If after five years you have outperformed your real investments net of fees, taxes and all other expenses, you can pull an additional 15 to 20 percent into this account.

Experience teaches that most of you will close this account long before five years elapse.

4 Max out tax-deferred accounts. The math on this is incontrovertible: Income you invest before taxes starts out with about a 40 percent advantage vs. post-investment cash. It’s that simple.

If your job offers a 401(k) (or a 403(b) for nonprofits), max it out. And if your firm does not, ask why. Get it to take advantage of this huge tax savings.

You should also max out your IRA — $5,500 per year for those under 50, and $6,500 for those over 50.

5 Refinance your debt. The Fed has announced the beginning of the end of quantitative easing, and the end of ZIRP (zero interest rate policy) is coming. In plain English, this means rates should “normalize” sooner rather than later. That means higher — and, in some cases, appreciably higher — credit costs.

Start with your home. Lock in a low rate, refinancing in a fixed (not variable) mortgage. If you can afford to make the higher payments, go for the 15-year note vs. the standard 30-year note, and your rates will be even lower.

You should carry as little credit-card debt as possible; you might negotiate a lower rate with your bank just by asking. Usually the threat of transferring the balance to a zero-rate “teaser” card gets the job done.

6 Review your insurance. Whatever you carry, you probably bought it years ago, and it could be outdated. Review what you have: homeowners, life, even auto may be insufficient relative to your present situation.

If your house has appreciated, you may need to update your homeowner’s insurance. Look into adding a separate rider for valuables such as jewelry or art. Is your auto insurance sufficient to protect all your assets in the event of a tragic accident?

Last, consider a general liability umbrella policy to ensure your assets are protected in case of a litigation.

7 Save for college. Set up a 529 plan. College, like raising the kids you plan on sending, is not cheap: Open up an account, fund it and get a deduction off state taxes, which is never a bad thing. And pay for college expenses with tax-free funds.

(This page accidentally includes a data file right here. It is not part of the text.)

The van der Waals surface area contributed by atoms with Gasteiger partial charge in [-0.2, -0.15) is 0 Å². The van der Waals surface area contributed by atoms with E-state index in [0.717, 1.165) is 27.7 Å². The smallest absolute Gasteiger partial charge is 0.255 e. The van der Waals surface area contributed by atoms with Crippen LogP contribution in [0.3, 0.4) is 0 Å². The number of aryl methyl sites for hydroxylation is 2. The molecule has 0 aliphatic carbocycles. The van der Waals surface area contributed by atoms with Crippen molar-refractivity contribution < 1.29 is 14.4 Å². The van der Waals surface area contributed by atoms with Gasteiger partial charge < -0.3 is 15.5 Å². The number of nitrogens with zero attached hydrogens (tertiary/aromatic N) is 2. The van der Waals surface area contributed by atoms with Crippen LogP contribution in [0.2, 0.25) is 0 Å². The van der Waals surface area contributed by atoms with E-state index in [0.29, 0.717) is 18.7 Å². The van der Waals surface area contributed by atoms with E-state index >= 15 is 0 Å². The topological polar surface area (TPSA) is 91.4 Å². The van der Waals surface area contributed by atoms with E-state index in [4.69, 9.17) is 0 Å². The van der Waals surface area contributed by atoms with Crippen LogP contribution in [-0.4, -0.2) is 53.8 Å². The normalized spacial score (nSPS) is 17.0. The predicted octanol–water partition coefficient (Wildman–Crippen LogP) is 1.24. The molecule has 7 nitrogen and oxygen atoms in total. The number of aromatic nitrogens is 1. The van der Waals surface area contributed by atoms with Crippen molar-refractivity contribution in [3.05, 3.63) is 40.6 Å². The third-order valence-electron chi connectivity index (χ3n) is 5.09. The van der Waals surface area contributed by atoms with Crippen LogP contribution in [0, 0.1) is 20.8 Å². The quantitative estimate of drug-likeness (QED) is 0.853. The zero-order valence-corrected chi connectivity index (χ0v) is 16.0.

8 Plan your estate. It’s a subject that makes people uncomfortable, but here is an incontrovertible fact: One day, you will die. Sorry to break the news to you.

What is within your control is the financial picture you leave behind. It could be a simple process that provides comfort to family, or it could be a giant mess.

At the very least, ensure you have a will that details how your assets will be divided. If you have young children, appoint a guardian. If you are among the 5 percent of the country subject to an estate tax, buy “2nd to die” insurance so you don’t leave your heirs with a tax bill.

Also, make a living will and appoint a health-care proxy — someone who will make medical decisions for you if you become incapacitated.

Many people have important end-of-life preferences, and if you want them followed, write it up. Your estate lawyer can easily do this in addition to your will.

Lastly, get a safety-deposit box. In addition to whatever valuables you keep there, include the latest dated copy of your will and a list of your accounts, online and offline. Include account numbers and passwords.

9 Move your banking online. Set up an auto-pay for your recurring monthly bills. Make other payments online. Make your bank’s online platform generate regular reports that you can share with your accountant. This will greatly simplify your life.

10 Consolidate. Finally, take all the accounts you have accumulated over the years and consolidate them. You don’t need 401(k) or IRA accounts at five institutions running five strategies. Roll the 401(k) accounts into an IRA, then combine them into one account. You will end up with a clearer financial picture.

That’s my list. Taking care of these will allow you to enjoy a happier, more prosperous and stress-free new year.

Barry Ritholtz is chief investment officer of Ritholtz Wealth Management. He is the author of “Bailout Nation” and runs a finance blog, the Big Picture.